• Under the Railroad Revitalization and Regulatory Reform Act of 1976, Amtrak acquired most of the right-of-way and facilities of the Penn Central Northeast Corridor from Washington, D.C. to Boston.  In addition to freight railroads, Conrail inherited unprofitable commuter rail operations from several railroads in the northeast.
  • The Staggers Rail Act of 1980, proposed by Harley Staggers of West Virginia, partially deregulated the railroad industry allowing them to more freely set their own freight rates and abandon unprofitable rail lines. 
  • The Northeast Rail Service Act of 1981 authorized additional deregulation of northeast railroads. Among other things, these laws reduced the role of the ICC in regulating the railroads and allowed the carriers to discontinue unprofitable routes. Railroads began to merge with other rail systems.  The 40 large Class I railroads systems in 1980 eventually combined to form the eight Class I railroads in existence today.  
  • Railroads took the opportunity to also combine with trucking and shipping companies to create what are called intermodal carriers (e.g., freight which uses more than one mode of transportation from point of origin to point of destination). Greater efficiencies in container movements by railroads attracted shippers dependent on time sensitive deliveries. Innovations resulted in the containerization of such bulk commodities as petroleum, grains, and ores. The development of advanced computerized data systems also began to have a major impact on the industry and rail operations.
  • The deregulation of the railroad industry in the 1980s contributed to the problems of railroad unions. With declining employment, the railroad unions—particularly the operating unions—have sought by negotiations with the railroads to raid each other's membership. This has resulted in severe inter-union rivalry, which contributes further to complications and instability in railroad labor negotiations.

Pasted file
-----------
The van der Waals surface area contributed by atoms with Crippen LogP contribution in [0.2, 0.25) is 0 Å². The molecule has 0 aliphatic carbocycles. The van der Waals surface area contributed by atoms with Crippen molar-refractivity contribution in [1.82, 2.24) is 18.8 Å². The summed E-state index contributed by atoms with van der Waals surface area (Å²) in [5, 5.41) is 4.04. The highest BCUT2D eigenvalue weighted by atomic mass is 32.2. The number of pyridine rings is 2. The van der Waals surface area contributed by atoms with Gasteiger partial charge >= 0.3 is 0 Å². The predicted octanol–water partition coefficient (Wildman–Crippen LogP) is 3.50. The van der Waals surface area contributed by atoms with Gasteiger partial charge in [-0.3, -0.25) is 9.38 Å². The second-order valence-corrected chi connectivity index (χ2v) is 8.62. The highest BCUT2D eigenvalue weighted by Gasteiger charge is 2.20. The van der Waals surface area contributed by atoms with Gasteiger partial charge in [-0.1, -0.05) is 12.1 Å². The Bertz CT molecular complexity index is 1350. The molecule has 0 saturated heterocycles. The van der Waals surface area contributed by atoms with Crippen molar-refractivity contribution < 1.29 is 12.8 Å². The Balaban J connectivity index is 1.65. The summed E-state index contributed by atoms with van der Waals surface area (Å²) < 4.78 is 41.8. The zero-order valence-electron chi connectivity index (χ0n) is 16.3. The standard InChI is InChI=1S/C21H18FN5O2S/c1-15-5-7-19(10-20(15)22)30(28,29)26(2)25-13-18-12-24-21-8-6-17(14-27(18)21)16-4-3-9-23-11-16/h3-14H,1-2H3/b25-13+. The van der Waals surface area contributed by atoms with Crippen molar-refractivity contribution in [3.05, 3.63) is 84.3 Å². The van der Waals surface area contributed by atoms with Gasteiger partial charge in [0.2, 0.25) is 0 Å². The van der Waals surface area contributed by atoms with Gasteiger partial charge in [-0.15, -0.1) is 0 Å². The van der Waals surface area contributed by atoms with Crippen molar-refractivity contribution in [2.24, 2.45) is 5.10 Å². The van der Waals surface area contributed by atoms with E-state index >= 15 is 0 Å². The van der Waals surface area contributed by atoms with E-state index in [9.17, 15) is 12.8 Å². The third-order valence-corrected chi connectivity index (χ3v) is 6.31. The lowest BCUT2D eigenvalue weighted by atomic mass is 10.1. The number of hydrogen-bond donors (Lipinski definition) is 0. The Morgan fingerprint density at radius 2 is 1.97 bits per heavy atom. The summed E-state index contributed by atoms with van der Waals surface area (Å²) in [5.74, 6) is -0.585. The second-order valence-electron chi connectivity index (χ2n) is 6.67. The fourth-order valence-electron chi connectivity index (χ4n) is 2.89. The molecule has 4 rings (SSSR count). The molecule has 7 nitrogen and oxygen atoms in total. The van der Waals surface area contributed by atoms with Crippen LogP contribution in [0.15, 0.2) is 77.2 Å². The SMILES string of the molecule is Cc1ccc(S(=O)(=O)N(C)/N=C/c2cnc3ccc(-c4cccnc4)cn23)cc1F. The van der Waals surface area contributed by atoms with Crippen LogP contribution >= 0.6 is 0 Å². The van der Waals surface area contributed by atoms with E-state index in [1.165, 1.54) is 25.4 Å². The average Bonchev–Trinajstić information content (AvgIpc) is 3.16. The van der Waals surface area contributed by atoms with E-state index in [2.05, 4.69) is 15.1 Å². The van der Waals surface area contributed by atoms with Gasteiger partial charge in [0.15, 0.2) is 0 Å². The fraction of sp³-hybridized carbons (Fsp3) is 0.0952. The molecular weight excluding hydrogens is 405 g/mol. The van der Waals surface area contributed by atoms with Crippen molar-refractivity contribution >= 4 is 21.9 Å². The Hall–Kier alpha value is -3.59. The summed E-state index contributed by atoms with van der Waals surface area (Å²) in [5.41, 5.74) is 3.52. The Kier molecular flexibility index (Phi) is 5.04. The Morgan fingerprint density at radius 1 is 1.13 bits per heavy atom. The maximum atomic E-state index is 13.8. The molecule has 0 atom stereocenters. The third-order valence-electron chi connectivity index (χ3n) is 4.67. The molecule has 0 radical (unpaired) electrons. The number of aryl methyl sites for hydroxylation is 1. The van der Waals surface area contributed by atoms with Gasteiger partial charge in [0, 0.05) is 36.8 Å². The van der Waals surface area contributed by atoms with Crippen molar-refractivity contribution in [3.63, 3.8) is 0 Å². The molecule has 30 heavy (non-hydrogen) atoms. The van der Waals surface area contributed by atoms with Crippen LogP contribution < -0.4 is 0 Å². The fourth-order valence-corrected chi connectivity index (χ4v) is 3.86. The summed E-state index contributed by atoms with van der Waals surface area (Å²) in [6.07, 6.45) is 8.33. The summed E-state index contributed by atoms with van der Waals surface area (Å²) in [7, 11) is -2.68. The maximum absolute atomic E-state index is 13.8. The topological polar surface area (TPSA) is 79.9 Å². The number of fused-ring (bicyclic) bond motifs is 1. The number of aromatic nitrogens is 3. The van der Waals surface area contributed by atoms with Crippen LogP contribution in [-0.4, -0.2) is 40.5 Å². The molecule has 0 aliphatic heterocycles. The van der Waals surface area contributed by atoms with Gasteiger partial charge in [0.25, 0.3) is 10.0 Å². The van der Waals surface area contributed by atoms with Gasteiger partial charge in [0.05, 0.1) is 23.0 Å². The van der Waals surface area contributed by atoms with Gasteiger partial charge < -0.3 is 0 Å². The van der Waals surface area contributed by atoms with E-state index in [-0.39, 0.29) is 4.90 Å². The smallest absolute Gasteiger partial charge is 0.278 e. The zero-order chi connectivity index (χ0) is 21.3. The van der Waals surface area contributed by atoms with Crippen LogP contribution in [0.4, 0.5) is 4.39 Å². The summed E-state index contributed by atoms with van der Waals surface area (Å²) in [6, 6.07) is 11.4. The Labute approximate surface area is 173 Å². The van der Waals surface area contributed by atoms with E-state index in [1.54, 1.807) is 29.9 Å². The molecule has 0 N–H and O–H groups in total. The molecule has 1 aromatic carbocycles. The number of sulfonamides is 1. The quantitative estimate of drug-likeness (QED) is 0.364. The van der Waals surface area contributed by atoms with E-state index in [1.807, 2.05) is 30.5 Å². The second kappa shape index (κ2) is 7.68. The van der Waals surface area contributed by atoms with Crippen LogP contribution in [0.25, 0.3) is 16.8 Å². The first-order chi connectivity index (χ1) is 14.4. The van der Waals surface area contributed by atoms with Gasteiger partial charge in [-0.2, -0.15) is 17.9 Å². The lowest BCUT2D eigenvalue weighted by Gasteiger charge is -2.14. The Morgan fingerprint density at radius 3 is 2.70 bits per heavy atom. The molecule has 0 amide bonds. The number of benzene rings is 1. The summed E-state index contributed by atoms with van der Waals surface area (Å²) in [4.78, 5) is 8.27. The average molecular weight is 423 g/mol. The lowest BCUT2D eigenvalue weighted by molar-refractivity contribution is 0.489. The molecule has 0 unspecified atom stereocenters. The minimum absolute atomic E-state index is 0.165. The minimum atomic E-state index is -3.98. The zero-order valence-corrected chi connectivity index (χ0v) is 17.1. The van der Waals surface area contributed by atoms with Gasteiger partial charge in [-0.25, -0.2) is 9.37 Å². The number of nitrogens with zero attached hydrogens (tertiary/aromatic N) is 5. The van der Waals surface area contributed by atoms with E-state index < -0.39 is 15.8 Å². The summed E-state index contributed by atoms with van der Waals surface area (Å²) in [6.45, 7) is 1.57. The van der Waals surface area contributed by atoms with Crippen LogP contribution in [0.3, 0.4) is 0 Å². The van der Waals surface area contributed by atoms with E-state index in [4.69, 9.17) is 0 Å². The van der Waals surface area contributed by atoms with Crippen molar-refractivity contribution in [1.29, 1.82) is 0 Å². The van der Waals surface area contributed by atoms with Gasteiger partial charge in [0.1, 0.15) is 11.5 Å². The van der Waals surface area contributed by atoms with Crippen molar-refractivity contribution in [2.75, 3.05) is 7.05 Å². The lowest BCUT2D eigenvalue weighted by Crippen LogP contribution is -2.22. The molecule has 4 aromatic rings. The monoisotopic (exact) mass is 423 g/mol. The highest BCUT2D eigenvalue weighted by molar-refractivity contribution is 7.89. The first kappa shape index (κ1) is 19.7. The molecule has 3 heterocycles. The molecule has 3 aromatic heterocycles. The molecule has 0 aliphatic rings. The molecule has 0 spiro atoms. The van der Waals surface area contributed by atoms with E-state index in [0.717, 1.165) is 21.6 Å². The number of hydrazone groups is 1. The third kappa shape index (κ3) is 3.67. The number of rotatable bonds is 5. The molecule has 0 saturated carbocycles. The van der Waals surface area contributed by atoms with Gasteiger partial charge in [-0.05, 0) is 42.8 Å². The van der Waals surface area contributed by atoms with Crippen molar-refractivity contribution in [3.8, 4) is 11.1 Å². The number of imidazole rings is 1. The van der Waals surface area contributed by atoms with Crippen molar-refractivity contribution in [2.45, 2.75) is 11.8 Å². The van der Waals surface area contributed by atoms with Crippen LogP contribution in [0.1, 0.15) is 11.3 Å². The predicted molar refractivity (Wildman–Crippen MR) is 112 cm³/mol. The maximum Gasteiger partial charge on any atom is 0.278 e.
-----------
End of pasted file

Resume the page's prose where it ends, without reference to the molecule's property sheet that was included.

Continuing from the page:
• Operating workers, or those engaged in engine, yard, and train service, are represented primarily by two unions. The United Transportation Union (UTU), was affiliated with the American Federation of Labor and Congress of Industrial Organizations (AFL-CIO) for some 15 years, until its withdrawal in 1985.
  • Many non-operating railworkers (e.g. clerks, reservation agents, skycaps, redcaps, yardmasters, porters, patrolmen, transit workers, etc.) are also represented by unions, some of which have members in the non-railroad transportation sector of the economy.  Many of them are members of the Transportation Communications Union (TCU).
  • Today the various brotherhoods and trade unions in the U.S. represent about 340,000 workers on the railroads. This figure reflects a decline of some 40 percent since 1970 and more than 80 percent since the end of World War II. At its height, the railroad industry employed well over 1.5 million workers. 
  • In 1995, Congress abolished the Interstate Commerce Commission (ICC), transferring its powers to the Surface Transportation Board. 
  • In 1997, ConRail freight operations were acquired by the CSX and Norfolk Southern railroads.
What other major historical events ought to be added to this timeline? Let us know.

* Also, remember to visit the Railroad & Rail Workers web site.